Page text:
See It in Action: Confronting Real-World Problems

Many students grasp for relevance in the subjects they study in school. They ask themselves, When will I ever use this? Courses that integrate STEM with other disciplines like language arts and social studies enable students to apply their learning to authentic problems.
Teachers of these courses can find applications of their content in the media every day. News stories about genetically modified foods, oil spills, renewable energy, endangered species, and viral epidemics are golden opportunities to engage students in close reading and writing about science, technology, engineering, and math.
You can observe one such lesson in the that accompanies this month's column. Eleventh grade chemistry teacher Angie Holbrook is leading her students through a close reading of a speech on climate change that President Obama delivered in June 2013. Her students previously studied the relationship of carbon dioxide to pollution and ocean acidification by reading a journal article on the subject. Armed with this information, they now examine the president's arguments regarding climate change and his plan to address the problem. They talk about the speech's purpose, the audiences to whom it was intended to appeal, and whether the president presented factual evidence to back up each claim. After this close reading, the students wrote letters to policymakers about climate change using evidence from their study of ocean acidification.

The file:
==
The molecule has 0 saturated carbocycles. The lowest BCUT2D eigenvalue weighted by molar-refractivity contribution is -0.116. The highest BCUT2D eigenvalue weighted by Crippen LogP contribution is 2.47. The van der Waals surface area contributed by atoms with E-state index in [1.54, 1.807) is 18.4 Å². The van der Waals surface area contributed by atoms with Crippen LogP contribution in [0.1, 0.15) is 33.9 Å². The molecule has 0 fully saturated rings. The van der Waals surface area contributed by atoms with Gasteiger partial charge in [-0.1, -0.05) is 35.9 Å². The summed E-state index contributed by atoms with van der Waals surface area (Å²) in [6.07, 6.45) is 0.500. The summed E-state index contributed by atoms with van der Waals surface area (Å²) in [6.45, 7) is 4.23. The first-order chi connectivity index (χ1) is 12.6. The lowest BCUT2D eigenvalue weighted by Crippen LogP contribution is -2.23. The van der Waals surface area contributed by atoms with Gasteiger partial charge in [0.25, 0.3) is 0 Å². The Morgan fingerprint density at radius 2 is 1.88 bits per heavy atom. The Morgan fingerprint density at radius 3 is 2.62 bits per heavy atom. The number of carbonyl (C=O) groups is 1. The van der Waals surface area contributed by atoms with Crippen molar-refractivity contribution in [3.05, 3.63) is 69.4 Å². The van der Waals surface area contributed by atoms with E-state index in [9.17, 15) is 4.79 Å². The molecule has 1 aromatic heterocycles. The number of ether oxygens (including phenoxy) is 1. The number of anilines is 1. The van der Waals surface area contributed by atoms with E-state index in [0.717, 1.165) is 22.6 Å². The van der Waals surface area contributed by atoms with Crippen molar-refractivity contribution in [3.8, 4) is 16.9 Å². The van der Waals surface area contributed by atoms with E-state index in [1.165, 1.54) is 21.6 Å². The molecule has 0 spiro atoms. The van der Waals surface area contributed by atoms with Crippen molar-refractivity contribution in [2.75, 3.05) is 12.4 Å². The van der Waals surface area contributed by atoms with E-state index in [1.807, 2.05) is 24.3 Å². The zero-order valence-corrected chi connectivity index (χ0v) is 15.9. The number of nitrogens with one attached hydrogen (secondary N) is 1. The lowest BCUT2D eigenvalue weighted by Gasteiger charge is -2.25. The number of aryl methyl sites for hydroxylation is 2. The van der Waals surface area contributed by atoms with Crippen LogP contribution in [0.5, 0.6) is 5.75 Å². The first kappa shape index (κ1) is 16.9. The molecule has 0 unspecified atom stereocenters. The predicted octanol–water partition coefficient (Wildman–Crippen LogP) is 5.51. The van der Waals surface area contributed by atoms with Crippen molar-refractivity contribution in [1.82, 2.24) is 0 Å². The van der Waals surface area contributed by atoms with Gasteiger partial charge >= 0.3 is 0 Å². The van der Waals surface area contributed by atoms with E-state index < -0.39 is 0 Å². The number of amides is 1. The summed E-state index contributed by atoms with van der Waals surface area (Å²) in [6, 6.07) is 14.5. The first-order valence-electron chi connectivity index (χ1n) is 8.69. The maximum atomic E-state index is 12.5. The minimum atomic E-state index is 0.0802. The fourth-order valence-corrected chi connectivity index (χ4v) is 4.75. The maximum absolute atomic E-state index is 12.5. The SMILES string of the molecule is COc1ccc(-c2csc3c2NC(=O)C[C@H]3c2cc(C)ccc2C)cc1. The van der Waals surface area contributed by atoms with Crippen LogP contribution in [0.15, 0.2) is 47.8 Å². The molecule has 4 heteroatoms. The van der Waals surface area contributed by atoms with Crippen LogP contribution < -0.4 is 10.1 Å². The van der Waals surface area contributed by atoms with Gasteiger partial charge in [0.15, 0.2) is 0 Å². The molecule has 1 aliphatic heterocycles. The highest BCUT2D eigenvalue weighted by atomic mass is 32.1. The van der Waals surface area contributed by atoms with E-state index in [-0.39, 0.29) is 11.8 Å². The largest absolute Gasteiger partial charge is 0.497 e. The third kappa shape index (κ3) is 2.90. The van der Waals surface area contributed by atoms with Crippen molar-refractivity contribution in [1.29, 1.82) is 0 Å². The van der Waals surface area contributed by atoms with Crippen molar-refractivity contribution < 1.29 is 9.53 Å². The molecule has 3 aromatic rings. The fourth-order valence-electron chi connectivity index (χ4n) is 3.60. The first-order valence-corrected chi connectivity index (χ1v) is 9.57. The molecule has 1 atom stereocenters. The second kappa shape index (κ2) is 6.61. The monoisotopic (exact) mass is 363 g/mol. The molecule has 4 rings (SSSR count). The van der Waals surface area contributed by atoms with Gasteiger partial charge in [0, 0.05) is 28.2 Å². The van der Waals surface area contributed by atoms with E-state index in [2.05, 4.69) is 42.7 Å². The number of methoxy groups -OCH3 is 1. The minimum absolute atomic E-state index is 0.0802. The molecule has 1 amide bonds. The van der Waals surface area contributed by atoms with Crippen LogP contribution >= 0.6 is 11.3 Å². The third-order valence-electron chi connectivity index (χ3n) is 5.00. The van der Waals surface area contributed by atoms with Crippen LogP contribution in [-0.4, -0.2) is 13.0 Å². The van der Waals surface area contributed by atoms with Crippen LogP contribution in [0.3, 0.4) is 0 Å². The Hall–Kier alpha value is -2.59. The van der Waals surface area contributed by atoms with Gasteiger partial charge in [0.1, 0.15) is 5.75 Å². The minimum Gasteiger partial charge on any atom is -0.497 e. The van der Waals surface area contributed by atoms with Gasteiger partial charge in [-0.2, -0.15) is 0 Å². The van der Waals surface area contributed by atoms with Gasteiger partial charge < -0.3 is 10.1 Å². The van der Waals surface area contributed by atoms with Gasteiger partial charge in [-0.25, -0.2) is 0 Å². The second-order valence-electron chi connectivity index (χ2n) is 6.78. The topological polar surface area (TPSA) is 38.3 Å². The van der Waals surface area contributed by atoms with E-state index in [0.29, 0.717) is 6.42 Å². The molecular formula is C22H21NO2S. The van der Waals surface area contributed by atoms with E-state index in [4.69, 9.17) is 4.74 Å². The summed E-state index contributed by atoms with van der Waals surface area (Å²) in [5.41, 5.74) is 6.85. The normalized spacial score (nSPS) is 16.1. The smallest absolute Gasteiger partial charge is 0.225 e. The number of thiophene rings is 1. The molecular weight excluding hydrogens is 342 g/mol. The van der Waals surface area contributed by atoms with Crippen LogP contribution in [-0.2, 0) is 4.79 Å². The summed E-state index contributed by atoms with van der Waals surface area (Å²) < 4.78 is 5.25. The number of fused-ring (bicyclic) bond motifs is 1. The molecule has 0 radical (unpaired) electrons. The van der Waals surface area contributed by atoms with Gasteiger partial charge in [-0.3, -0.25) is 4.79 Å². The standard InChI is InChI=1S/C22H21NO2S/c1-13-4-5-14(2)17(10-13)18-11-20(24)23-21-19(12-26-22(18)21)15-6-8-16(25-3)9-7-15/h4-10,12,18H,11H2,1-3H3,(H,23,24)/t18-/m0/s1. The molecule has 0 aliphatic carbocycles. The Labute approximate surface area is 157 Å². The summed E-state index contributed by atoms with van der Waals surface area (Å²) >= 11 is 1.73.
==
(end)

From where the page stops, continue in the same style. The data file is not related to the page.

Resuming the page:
Prepared for Action

Graduating more students who are prepared to pursue STEM careers is an important goal. But it's not the only goal of STEM education, nor should it be the single measuring stick we use to gauge success. We should prepare all members of the next generation—not just our future scientists, computer programmers, engineers, and mathematicians—to be informed citizens who can apply the critical-thinking skills needed to understand complex STEM-related issues and to act accordingly.
References

Beede, D., Julian, T., Khan, B., Lehrman, R., McKittrick, G., Langdon, D., & Doms, M. (2011). Education supports racial and ethnic equality in STEM (ESA Issue Brief 5–11). Washington, DC: U.S. Department of Commerce, Economics, and Statistics Administration. Retrieved from www.esa.doc.gov/sites/default/files/reports/documents/educationsupportsracialandethnicequalityinstem_0.pdf

Partnership for 21st Century Skills. (2011). Framework for 21st century learning. Retrieved from www.p21.org/storage/documents/1.__p21_framework_2-pager.pdf

Paul, R., & Elder, L. (2009). The miniature guide to critical thinking concepts and tools. Tomales, CA: Foundation for Critical Thinking. Retrieved from www.criticalthinking.org/files/Concepts_Tools.pdf